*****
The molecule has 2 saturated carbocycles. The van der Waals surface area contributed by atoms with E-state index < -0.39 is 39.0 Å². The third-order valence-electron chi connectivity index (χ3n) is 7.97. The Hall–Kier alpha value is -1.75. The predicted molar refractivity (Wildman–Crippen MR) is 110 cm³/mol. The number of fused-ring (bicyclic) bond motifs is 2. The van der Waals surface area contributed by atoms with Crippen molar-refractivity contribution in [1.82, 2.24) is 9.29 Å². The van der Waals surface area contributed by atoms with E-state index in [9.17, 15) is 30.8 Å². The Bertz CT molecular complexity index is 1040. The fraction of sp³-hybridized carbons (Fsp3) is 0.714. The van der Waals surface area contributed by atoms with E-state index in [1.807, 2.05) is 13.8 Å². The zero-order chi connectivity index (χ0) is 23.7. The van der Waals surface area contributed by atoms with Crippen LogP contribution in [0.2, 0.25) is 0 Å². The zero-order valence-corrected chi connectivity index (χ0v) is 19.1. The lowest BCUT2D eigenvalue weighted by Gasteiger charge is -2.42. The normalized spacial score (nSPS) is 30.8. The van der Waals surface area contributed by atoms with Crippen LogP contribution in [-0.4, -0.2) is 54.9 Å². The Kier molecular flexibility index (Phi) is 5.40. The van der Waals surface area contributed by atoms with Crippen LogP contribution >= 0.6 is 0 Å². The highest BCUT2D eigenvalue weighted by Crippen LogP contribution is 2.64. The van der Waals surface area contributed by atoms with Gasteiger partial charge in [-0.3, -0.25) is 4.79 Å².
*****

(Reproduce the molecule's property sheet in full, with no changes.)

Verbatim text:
The molecule has 2 saturated carbocycles. The van der Waals surface area contributed by atoms with E-state index < -0.39 is 39.0 Å². The third-order valence-electron chi connectivity index (χ3n) is 7.97. The Hall–Kier alpha value is -1.75. The predicted molar refractivity (Wildman–Crippen MR) is 110 cm³/mol. The number of fused-ring (bicyclic) bond motifs is 2. The van der Waals surface area contributed by atoms with Crippen molar-refractivity contribution in [1.82, 2.24) is 9.29 Å². The van der Waals surface area contributed by atoms with E-state index in [9.17, 15) is 30.8 Å². The Bertz CT molecular complexity index is 1040. The fraction of sp³-hybridized carbons (Fsp3) is 0.714. The van der Waals surface area contributed by atoms with E-state index in [1.807, 2.05) is 13.8 Å². The zero-order chi connectivity index (χ0) is 23.7. The van der Waals surface area contributed by atoms with Crippen LogP contribution in [0.2, 0.25) is 0 Å². The zero-order valence-corrected chi connectivity index (χ0v) is 19.1. The lowest BCUT2D eigenvalue weighted by Gasteiger charge is -2.42. The normalized spacial score (nSPS) is 30.8. The van der Waals surface area contributed by atoms with Crippen LogP contribution in [-0.4, -0.2) is 54.9 Å². The Kier molecular flexibility index (Phi) is 5.40. The van der Waals surface area contributed by atoms with Crippen LogP contribution >= 0.6 is 0 Å². The highest BCUT2D eigenvalue weighted by Crippen LogP contribution is 2.64. The van der Waals surface area contributed by atoms with Gasteiger partial charge in [-0.3, -0.25) is 4.79 Å².